Mitsubishi Shipbuilding has received a contract from Japan-based marine transportation company Shin Nihonkai Ferry for two large, high-speed ferries.
The 222.5m-long, 25m-wide and 20.4m-deep ferries will be built at Mitsubishi Heavy Industries’ (MHI) Nagasaki Shipyard & Machinery Works Tategami main plant.
With a gross tonnage of nearly 15,400t, the vessels will have the capacity to accommodate at least 268 passengers, 154 12m-long trucks and 30 passenger cars.
They will be fitted with a three-storey atrium entrance and transparent elevator, as well as outdoor bathing facilities, and a restaurant and barbecue area. The vessels are scheduled to be delivered in 2021.
Mitsubishi will design the vessels to feature a new optimal hull type to improve energy efficiency by 6%.
In a statement, the company said: “Today ‘modal shift’ is progressing in Japanese transportation economy, from on-land to marine transport, both in order to reduce CO₂ emissions and to address shortage of long-distance truck drivers from ‘work-style reform’ viewpoint. As a result of this trend, demand for domestic ferries and Ro-Ro vessels grows accompanying enlargement of capacity.”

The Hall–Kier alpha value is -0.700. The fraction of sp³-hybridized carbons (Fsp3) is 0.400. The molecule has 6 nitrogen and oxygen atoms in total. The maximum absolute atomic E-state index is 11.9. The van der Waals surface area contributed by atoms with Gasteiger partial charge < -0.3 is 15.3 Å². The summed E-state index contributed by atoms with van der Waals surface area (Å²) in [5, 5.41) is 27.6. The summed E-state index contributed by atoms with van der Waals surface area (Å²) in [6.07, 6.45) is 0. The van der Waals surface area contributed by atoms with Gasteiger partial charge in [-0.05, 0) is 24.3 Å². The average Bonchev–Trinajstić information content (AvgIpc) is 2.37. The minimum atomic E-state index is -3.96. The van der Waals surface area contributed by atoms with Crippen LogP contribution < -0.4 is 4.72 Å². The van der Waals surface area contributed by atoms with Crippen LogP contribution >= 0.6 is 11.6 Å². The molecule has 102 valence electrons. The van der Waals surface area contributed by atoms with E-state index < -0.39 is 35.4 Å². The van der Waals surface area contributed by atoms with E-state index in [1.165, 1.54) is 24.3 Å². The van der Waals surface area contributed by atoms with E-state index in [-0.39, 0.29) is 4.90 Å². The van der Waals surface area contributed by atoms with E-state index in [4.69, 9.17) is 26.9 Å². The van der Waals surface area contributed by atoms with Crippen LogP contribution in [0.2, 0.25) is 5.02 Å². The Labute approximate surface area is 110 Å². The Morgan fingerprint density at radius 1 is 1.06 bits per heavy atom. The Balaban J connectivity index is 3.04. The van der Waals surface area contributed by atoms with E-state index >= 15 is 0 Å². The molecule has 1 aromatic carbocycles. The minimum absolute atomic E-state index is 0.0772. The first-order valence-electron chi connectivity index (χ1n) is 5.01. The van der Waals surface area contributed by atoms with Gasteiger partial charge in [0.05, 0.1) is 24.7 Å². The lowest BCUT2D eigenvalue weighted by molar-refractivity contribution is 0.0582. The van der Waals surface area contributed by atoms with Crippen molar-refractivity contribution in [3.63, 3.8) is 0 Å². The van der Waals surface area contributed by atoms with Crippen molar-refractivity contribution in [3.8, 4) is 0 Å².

Equipped with scrubbers and exhaust gas cleaning systems, the vessels will be powered by four main engines and three electric generators.
This will allow the ferries to comply with the new sulphur oxide (SOx) airborne emissions regulation, which will come into effect next year.
Last month, Mitsubishi Shipbuilding increased the production capacity for its marine SOx scrubber system.
The company noted that it has started shipments of the DIA-SOx C Series tower and DIA-SOx R Series tower for LPG carriers, large oil tankers and ultra-large container vessels.
The series is designed to treat exhaust gas from multiple engines and reduce SOx emissions.